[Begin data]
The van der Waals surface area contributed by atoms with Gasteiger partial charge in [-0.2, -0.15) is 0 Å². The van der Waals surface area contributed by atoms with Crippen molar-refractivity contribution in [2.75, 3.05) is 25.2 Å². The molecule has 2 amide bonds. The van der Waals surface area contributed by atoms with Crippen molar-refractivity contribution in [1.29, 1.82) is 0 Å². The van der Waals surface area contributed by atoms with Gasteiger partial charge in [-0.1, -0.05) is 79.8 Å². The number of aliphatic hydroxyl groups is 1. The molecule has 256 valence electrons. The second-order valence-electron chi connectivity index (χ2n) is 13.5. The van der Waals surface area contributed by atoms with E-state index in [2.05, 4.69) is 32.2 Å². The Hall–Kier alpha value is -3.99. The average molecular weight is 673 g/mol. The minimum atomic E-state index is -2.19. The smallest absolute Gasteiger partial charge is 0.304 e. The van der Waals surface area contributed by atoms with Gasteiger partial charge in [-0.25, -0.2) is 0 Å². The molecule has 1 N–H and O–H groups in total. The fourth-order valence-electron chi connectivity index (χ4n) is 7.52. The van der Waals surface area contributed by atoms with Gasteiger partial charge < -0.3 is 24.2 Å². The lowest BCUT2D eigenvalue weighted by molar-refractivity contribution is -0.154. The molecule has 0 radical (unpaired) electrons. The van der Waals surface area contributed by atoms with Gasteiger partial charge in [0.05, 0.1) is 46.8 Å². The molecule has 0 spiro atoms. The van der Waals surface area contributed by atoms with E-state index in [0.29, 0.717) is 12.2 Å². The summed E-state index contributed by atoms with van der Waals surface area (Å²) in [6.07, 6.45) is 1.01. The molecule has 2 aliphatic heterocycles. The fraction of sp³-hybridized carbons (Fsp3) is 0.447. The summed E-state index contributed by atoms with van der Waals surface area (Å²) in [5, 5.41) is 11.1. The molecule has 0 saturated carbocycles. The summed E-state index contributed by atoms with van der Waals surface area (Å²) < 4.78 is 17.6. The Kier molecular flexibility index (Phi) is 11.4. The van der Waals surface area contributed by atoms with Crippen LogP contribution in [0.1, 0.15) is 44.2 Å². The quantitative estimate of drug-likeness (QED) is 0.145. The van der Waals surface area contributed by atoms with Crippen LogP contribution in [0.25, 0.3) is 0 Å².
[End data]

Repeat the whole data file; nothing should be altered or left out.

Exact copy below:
The van der Waals surface area contributed by atoms with Gasteiger partial charge in [-0.2, -0.15) is 0 Å². The van der Waals surface area contributed by atoms with Crippen molar-refractivity contribution in [2.75, 3.05) is 25.2 Å². The molecule has 2 amide bonds. The van der Waals surface area contributed by atoms with Crippen molar-refractivity contribution in [1.29, 1.82) is 0 Å². The van der Waals surface area contributed by atoms with Gasteiger partial charge in [-0.1, -0.05) is 79.8 Å². The number of aliphatic hydroxyl groups is 1. The molecule has 256 valence electrons. The second-order valence-electron chi connectivity index (χ2n) is 13.5. The van der Waals surface area contributed by atoms with E-state index in [2.05, 4.69) is 32.2 Å². The Hall–Kier alpha value is -3.99. The average molecular weight is 673 g/mol. The minimum atomic E-state index is -2.19. The smallest absolute Gasteiger partial charge is 0.304 e. The van der Waals surface area contributed by atoms with Gasteiger partial charge in [-0.25, -0.2) is 0 Å². The molecule has 1 N–H and O–H groups in total. The fourth-order valence-electron chi connectivity index (χ4n) is 7.52. The van der Waals surface area contributed by atoms with Gasteiger partial charge < -0.3 is 24.2 Å². The lowest BCUT2D eigenvalue weighted by molar-refractivity contribution is -0.154. The molecule has 0 radical (unpaired) electrons. The van der Waals surface area contributed by atoms with Gasteiger partial charge in [0.05, 0.1) is 46.8 Å². The molecule has 0 spiro atoms. The van der Waals surface area contributed by atoms with E-state index in [0.29, 0.717) is 12.2 Å². The summed E-state index contributed by atoms with van der Waals surface area (Å²) in [6.07, 6.45) is 1.01. The molecule has 2 aliphatic heterocycles. The fraction of sp³-hybridized carbons (Fsp3) is 0.447. The summed E-state index contributed by atoms with van der Waals surface area (Å²) in [5, 5.41) is 11.1. The molecule has 0 saturated carbocycles. The summed E-state index contributed by atoms with van der Waals surface area (Å²) < 4.78 is 17.6. The Kier molecular flexibility index (Phi) is 11.4. The van der Waals surface area contributed by atoms with Crippen LogP contribution in [0.1, 0.15) is 44.2 Å². The quantitative estimate of drug-likeness (QED) is 0.145. The van der Waals surface area contributed by atoms with Crippen LogP contribution in [0.25, 0.3) is 0 Å².